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Can journalism training strengthen physicians' bedside manner?

A U.S. News article published online today examines the growing number of partnerships between medical schools and journalism programs and explores how the collaborations may benefit health reporters as well as young doctors.

The story features the School of Medicine's Stanford-NBC News Global Health Media Fellowship and a half dozen other programs offering medical students training in journalism and communications. Menachem Wecker writes:

This recent influx of programs has raised questions from journalists and doctors about the degree to which the collaborations benefit medical and journalism students. Some say that M.D.'s can help journalists better understand the health beat, while others prescribe a "healthy ignorance," rather than medical school credentials, to reporters. Others say that aspiring physicians can improve their bedside interactions with and empathy for patients by studying journalism.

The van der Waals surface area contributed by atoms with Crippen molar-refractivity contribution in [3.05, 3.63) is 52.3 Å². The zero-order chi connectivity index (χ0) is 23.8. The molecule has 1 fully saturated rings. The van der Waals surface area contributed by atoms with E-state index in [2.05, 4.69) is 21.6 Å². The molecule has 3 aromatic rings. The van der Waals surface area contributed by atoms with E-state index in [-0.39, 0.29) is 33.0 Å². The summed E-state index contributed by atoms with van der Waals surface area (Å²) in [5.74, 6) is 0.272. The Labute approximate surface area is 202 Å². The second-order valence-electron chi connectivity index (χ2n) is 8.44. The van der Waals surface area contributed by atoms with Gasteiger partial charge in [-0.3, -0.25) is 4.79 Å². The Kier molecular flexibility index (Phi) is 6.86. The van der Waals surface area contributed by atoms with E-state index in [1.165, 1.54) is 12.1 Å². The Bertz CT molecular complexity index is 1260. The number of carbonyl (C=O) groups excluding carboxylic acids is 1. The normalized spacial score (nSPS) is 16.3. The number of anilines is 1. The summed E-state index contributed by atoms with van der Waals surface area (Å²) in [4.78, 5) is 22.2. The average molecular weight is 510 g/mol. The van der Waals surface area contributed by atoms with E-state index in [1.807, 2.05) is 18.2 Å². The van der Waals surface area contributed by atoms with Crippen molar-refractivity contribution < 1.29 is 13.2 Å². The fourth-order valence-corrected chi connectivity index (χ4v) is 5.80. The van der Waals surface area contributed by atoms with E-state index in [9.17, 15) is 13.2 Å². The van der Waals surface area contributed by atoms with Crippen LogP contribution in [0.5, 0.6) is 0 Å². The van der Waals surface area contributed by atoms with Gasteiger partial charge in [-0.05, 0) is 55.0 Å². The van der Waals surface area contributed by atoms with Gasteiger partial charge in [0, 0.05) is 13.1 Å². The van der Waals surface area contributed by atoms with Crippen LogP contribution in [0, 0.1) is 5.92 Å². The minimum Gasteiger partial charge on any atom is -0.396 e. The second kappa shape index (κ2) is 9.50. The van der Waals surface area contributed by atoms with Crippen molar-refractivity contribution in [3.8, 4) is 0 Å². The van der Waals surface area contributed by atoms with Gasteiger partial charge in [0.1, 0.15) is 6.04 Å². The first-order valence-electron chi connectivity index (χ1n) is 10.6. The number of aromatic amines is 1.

Boston physician Adam Wolfberg, MD, is among those who believe that journalism and communications skills can benefit medical students. He says:

[C]ommunicating with patients, colleagues, and the community is really central to what we do, and an increasingly recognized deficiency... There are piles of studies indicating the gaps between what doctors say and what patients hear and understand.

For more on the topic, Stanford-NBC News Global Health Media Fellow Joyce Ho, who is also quoted in the article, recently discussed how acquiring media skills are increasingly seen as an important part of the tool kit for doctors working in the field.

Previously: New program teaches MDs how to be journalists

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